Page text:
Dust in the Wind
by Bill Boyle
I first met Oscar Kohl more than 22 years ago. It was under the most humble of circumstances: I was with a group of volunteers who would get up at 4 a.m. each morning to work in the banana fields before the Galilean day became too hot.
Oscar was simply the man who drove the banana wagon and supervised us while we worked in the field.
In his late 50’s, Oscar was pleasant, hard working and well seasoned with the intricacies of working with volunteers. He was quiet, unobtrusive and very comfortable living a private life.
Over the two week period in which we worked in the banana fields, our group got to know Oscar a little bit better. After a time, his reserved nature fell and it was then that his r e m a r k a b l e story began to be told.
Oscar Kohl, the driver of the banana wagon at Kibbutz Afikim in Israel, is a survivor of the Dachau Concentration Camp in World War II.
As a young man in his early teens, he was rounded up with other Jews from his Lithuanian village and placed in a concentration camp. His crime? Nothing more than his Jewish identity.
Oscar suffered much during his stay at Dachau, including the death of his father just five days before liberation. When American soldiers liberated Dachau in May, 1945, Oscar weighed just 77 pounds. The sight of the emaciated concentration camp victims sickened the American soldiers.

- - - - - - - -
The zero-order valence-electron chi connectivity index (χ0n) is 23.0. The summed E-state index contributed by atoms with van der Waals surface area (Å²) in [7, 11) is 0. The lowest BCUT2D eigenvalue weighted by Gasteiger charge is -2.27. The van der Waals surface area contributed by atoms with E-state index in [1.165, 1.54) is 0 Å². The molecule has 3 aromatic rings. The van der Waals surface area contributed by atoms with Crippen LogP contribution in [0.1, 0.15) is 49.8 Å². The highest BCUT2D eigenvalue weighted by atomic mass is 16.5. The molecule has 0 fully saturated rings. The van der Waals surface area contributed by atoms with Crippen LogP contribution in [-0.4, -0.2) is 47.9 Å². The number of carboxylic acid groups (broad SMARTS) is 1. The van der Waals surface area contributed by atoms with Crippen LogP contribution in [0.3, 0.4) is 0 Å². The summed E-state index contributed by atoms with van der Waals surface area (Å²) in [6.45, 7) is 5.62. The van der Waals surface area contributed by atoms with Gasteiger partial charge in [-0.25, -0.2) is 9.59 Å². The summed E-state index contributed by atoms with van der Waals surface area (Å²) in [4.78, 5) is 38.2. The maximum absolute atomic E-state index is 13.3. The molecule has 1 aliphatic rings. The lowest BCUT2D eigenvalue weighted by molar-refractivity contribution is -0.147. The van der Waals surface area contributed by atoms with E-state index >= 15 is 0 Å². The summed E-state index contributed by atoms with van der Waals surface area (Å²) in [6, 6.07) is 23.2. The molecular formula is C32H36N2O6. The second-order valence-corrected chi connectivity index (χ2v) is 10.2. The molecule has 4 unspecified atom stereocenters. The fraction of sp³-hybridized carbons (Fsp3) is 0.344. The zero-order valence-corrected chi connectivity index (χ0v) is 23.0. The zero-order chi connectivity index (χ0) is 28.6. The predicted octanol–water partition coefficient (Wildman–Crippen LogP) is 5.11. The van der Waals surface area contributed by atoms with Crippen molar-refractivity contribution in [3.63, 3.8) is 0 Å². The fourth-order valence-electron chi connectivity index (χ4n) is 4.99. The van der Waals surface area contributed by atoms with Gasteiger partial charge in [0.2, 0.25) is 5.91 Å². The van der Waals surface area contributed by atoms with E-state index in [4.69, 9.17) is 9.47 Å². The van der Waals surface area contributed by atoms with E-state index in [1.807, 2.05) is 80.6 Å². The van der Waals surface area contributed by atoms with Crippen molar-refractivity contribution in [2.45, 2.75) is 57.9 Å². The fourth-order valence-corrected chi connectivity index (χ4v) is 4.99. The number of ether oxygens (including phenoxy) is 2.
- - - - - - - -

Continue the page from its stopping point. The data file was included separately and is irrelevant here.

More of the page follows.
Oscar then became a Displaced Person, with no opportunity (or interest) in returning to his native Lithuania. He spent the next two years in a camp in Cyprus, desperately trying to go to Israel, where Jewish refugees, many of them victims of the Holocaust, hoped to build a home.
Oscar was eventually able to emigrate to Israel, where he took citizenship and began the process of building the fledgling state of Israel. He helped build Afikim, one of a large number of collective farms in Israel. He married, had children and has led a remarkable life.
When we stopped to visit three weeks ago, Oscar admitted that he had no recollection of our group. We were just another in a long line of volunteers. Now 81 years old, he added that while he couldn’t remember 22 years ago, he remembers vividly the events of 61 years ago.
We visited with Oscar 61 years to the day after his liberation from Dachau. Appropriately enough, it was Memorial Day in Israel. We felt it an honor to introduce our group to Kohl. Instead of being filled with bitterness and a need for revenge, he chose to live a full and happy life, raising a family and helping to build a nation.
After meeting Oscar Kohl and hearing his riveting story, a host of San Juan County residents now know. In future years, as the generation of direct victims of the Holocaust pass away, there needs to be a new generation of witnesses.
Coincedently, another Holocaust survivor, Elie Weisel, is in Utah this week. Weisel, a winner of the Nobel Peace Prize, has earned renown for his riveting books recounting his experiences at the Auschwitz Concentration Camp.
Whether it is a Nobel Peace Prize winner or the humble driver of a banana wagon, their stories should be remembered.
“Those who cannot remember the past are condemned to repeat it.”
– George Santayana